Misconceptions Regarding Blindness Are Prevalent: Possible Implications for Best-Practices and Policy Making
(1) James S. Rickards High School, Tallahassee, Florida, (2) Phoebe Putney Health Systems, Albany, Georgia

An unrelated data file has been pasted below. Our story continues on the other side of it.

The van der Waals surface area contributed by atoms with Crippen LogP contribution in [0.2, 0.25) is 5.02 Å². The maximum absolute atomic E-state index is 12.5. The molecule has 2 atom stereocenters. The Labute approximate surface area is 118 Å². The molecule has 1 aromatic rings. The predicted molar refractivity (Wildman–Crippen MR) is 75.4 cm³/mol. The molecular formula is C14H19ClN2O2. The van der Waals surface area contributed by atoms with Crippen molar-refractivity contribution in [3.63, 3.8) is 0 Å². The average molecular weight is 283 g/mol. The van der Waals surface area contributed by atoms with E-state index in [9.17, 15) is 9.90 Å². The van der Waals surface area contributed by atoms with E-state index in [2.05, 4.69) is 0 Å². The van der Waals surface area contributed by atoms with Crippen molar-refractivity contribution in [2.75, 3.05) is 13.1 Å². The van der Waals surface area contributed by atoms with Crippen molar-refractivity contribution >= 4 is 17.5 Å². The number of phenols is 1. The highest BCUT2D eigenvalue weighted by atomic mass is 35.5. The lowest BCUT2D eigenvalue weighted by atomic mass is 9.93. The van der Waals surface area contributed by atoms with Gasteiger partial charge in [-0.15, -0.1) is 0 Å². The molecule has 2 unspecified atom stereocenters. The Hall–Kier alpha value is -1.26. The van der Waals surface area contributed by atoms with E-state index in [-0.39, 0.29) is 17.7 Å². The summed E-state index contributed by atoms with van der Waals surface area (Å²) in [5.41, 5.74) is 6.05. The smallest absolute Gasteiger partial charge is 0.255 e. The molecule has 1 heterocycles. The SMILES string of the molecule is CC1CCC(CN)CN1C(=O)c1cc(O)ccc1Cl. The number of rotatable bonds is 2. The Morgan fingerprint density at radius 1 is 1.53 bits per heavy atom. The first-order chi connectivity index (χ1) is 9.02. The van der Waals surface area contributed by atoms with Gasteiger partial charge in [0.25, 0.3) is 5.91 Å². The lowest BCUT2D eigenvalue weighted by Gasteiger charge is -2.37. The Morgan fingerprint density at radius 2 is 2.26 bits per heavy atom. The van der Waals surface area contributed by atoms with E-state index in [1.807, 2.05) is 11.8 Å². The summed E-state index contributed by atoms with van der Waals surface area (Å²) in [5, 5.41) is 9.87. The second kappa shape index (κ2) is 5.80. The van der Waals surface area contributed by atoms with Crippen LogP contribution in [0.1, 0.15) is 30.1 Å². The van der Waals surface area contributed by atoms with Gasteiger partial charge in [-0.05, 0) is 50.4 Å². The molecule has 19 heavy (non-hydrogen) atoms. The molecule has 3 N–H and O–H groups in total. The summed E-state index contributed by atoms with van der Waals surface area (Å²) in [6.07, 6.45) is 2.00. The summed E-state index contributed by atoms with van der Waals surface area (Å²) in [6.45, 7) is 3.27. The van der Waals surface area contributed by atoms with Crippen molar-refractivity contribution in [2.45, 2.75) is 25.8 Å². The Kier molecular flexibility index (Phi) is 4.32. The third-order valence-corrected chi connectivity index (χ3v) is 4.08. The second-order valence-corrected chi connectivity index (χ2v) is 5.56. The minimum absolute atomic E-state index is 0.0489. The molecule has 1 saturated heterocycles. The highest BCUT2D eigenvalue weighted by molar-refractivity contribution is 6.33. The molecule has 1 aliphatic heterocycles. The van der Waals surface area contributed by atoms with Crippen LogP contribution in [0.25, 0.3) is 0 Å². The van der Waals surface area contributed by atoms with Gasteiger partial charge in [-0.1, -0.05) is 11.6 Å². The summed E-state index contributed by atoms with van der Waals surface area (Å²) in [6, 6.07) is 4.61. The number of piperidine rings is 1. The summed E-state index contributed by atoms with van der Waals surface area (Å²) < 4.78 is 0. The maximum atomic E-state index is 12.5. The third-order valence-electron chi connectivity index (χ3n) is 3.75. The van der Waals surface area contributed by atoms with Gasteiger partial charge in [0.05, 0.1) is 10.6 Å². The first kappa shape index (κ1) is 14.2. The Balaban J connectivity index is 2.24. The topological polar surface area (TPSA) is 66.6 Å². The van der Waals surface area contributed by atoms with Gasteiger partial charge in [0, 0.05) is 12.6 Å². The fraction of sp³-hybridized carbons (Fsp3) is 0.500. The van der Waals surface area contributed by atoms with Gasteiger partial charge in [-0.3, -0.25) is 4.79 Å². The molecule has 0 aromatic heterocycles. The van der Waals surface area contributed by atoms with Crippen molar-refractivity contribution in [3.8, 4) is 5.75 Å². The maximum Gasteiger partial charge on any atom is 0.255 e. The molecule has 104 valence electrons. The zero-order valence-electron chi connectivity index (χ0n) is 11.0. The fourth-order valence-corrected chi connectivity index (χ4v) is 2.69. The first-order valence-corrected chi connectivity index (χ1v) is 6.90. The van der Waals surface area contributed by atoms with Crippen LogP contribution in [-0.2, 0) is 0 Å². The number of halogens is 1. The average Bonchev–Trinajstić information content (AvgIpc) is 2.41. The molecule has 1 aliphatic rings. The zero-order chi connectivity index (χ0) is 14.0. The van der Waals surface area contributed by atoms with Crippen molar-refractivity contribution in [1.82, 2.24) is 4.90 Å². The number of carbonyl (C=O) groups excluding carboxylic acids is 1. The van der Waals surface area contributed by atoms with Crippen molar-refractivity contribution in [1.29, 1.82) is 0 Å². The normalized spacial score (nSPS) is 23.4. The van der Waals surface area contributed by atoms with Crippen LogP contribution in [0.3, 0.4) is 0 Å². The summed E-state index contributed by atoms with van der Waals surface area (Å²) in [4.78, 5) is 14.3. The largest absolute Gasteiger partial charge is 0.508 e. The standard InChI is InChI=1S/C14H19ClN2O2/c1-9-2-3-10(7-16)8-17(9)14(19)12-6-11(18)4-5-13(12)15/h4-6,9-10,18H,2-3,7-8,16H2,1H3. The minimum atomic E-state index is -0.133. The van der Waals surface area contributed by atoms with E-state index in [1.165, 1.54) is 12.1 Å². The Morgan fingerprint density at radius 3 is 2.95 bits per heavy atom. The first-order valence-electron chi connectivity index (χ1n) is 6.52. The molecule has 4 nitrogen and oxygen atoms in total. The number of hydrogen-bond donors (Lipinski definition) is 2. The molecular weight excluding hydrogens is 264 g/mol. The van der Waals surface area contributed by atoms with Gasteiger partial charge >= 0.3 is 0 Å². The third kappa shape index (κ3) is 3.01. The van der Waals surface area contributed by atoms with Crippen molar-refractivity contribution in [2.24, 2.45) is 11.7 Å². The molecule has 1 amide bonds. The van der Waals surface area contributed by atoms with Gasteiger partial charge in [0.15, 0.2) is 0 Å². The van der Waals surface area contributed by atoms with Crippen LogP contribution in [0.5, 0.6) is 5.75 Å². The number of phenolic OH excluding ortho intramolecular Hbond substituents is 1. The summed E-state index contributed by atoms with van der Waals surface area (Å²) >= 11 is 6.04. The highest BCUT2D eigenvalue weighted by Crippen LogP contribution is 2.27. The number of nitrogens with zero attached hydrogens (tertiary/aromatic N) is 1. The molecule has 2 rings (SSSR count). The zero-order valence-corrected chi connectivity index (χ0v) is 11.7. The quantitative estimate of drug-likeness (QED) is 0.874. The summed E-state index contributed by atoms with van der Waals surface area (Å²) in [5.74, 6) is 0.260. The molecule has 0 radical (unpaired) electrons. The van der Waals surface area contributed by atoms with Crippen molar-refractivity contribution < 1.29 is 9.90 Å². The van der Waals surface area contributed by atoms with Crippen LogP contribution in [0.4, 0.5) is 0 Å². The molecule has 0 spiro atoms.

The intention of this study was to investigate the perceptions that sighted people have about blindness and what the visually impaired perceive as the most challenging aspects of being blind. Sighted subjects were given surveys regarding general facts about blindness as well as questions about what they consider to be the most pressing difficulties faced by the blind. Blind subjects were also given surveys that asked them about what they perceive to be the greatest difficulties that they face, conditions that have improved for them, and what changes should be made to improve their lives. We hypothesized that sighted participants would be at least 50% accurate on routine questions about blindness, that blind participants would more often report difficulties in accomplishing daily tasks such as driving and reading as their greatest challenges, and that adults would be more knowledgeable about blindness than minors because of their increased level of education and age. The results from this study suggest that the sighted have significant factual misunderstandings about blindness as well as what should be done to help the blind. The results also demonstrate that blind subjects surveyed for this study find the most challenging adversity to be the lack of awareness and understanding about their circumstances. Additionally, sighted minors and sighted adults did not have a significant difference in their general knowledge about blindness.